While designing the application we need to consider the multiple aspect of the application to reduce efforts put into maintaining the app as well it will be easy to adopt the changes while the development all the refactoring pain points can be considered while designing itself it will be easy to do the same in the future also we can avoid the rework.
To make sure this we should try creating small modules in the app for specific parts which will be dedicated to respective functionality. All the dedicated entities should reside in respective modules so that access control and security configuration will be easy. Refactoring will be required throughout the development, it can be due to multiple reasons like requirement change, complexity increases on specific features and if we do not refactor the code, it will be difficult to maintain the app in feature.
Two major refactoring in Mendix involves the Domain Model and Microflow
In Traditional development we call it normalization, it is a process of organizing data in a relational database to reduce redundancy, improve data integrity and minimize the risk of data inconsistencies. It involves breaking down larger tables into smaller, more manageable ones that are linked through associations and constraints. The goal of normalization is to optimize data storage and retrieval performance and improve the overall efficiency and scalability of the database.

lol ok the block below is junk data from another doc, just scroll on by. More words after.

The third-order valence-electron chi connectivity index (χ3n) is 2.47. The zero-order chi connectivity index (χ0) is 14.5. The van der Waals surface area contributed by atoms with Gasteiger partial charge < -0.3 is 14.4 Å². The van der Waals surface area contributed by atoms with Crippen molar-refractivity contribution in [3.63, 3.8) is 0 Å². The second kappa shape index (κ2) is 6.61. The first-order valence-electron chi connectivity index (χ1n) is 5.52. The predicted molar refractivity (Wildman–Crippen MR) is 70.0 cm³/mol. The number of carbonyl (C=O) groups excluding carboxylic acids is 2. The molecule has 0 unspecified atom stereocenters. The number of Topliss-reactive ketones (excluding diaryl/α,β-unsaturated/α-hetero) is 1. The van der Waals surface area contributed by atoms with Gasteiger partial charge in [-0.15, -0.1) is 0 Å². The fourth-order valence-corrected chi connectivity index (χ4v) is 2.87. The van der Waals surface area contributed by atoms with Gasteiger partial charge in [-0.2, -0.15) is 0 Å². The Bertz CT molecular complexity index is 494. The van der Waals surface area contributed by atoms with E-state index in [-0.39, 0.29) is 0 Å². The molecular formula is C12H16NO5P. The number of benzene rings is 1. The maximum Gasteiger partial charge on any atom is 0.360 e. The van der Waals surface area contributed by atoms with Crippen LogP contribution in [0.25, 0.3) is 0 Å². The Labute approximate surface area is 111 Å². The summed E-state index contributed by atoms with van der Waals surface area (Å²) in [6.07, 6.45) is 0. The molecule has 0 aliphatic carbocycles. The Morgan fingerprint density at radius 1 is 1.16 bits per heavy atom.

Similarly, normalizing a domain model in Mendix involves breaking down large or complex entities into smaller, more manageable ones that are better optimized for data storage and retrieval. The goal is like normalization, which is to minimize redundancy, improve data integrity, and reduce the risk of data inconsistencies.
Unfortunately, many Mendix developers doesn’t aware traditional database development which leads unnecessary entities, relationship between entities, usage of the persistent and non-persistent entities.
At a high level to refactor a domain model in Mendix, developers can follow best practices such as:
Refactoring a domain model in Mendix can be a challenging process that requires careful planning and execution. The domain model is a critical part of a Mendix application, and any changes to it can have a significant impact on the application’s functionality, performance, and scalability. Some of the challenges that developers may face when refactoring a domain model in Mendix include:
To address these challenges, developers can follow Standard operating procedure (SOP) such as creating a backup of the existing domain model before making changes, carefully planning and testing data migration, and using automated testing tools to identify and fix issues. Additionally, developers can work closely with stakeholders and end-users to ensure that any changes to the domain model are aligned with business requirements and do not impact the end-user experience.